We participated in a flash mob as part of a National Action for International Women’s Day, coordinated by Grassroots Global Justice.
We honored the youth at the gathering by turning into our younger selves, laughing, running, playing and getting completely soaked during two youth-organized water fights. We were reminded of the importance of lifting up the energy and wisdom of our young ones, seeing how much they knew about what we needed during a time of heavy learning and convening. They taught us the importance of play.
We worked together in the incredible community gardens at the Farmworker Association of Florida offices, remembering that physical labor and food production is central to this work and this struggle.
We held each other during a beautiful affirmation exercise in our closing circle facilitated by Shakara Tyler. We opened our hearts to give and receive the encouragement that is needed to stay committed to this work and to each other.
We ate the delicious food prepared locally by El Korita Restaurant who fed us daily with pupusas, tacos, quesadillas and more. It was just the warm and nourishing food to keep us thriving during a week of deep, collective work.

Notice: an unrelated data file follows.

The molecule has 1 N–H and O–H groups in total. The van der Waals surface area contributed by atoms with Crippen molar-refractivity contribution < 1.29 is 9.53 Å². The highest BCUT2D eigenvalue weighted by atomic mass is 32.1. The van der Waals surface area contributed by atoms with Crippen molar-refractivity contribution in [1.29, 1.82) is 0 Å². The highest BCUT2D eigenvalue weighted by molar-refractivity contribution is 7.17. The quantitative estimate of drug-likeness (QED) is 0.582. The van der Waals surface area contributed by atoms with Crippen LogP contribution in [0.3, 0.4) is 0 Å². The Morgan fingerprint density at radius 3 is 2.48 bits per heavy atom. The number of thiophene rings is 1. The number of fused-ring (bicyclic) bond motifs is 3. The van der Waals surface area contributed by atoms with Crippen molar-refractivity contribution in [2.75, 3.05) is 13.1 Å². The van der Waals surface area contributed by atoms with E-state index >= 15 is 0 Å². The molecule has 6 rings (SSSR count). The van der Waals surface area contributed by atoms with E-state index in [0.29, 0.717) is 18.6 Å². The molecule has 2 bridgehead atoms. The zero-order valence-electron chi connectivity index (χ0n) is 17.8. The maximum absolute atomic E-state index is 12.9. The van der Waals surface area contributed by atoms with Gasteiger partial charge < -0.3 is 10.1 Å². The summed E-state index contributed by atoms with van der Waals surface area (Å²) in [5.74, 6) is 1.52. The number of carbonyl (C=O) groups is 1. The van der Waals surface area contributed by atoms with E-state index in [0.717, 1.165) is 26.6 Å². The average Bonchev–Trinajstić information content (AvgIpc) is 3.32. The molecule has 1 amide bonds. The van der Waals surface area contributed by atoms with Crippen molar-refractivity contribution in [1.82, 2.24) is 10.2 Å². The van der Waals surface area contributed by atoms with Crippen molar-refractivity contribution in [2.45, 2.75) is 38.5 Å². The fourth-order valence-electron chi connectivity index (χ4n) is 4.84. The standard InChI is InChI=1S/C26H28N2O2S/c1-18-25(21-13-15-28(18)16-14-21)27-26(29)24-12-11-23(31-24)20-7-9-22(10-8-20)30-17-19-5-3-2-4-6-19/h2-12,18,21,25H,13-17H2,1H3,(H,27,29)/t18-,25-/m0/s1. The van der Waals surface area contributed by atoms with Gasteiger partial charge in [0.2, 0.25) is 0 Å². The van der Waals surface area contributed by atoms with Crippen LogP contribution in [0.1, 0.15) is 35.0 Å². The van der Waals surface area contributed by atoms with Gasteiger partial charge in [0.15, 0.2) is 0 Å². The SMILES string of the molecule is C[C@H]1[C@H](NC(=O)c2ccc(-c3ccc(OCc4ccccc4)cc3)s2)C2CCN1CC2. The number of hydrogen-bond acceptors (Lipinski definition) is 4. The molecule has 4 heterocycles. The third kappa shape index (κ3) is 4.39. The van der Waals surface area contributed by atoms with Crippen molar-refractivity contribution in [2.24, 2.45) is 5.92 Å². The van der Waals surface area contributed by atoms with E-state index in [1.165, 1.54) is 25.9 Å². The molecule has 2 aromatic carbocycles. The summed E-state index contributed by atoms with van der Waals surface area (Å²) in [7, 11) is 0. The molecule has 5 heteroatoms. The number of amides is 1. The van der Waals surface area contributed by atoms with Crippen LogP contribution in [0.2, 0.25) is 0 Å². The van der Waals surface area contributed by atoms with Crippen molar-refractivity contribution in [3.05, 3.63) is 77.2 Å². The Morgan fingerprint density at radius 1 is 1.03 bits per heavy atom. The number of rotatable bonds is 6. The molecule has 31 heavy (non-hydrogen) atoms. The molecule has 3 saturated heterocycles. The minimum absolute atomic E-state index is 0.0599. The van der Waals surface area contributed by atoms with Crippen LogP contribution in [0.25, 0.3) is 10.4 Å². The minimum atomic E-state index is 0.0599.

We were called to think about the difference between our supporters and our base, in a presentation by Kali Akuno, from Cooperation Jackson. The base is those who are willing to take action towards furthering the work of the organization. When you frame a question with “Are you willing…?” and the answer is a resounding “Yes!” This is how you build your base. And we heard about strategies employed by our brothers and sisters around the country, in organizations and groups working to advance food sovereignty in their communities.
And we asked for more. More time and space for building relationships and having conversations, noting that the fully packed schedule did not allow for enough of this. This was one of many challenges that came up throughout our time together. Challenges that are a critical part of the work to build solidarity and work toward a shared vision of the future. In working to build multi-racial coalition, the USFSA was challenged to address anti-blackness and anti-indigeneity within the organization, and within the political education course itself. Those in the alliance were called on to examine the goals and intentions of the alliance and recommit to the work it will take to build trusting relationships that lift up the work of the most vulnerable and the most historically disadvantaged. How will we work collectively to imagine and breathe life into a future where farmers and food providers are at the center, and control of food is in the hands of the people?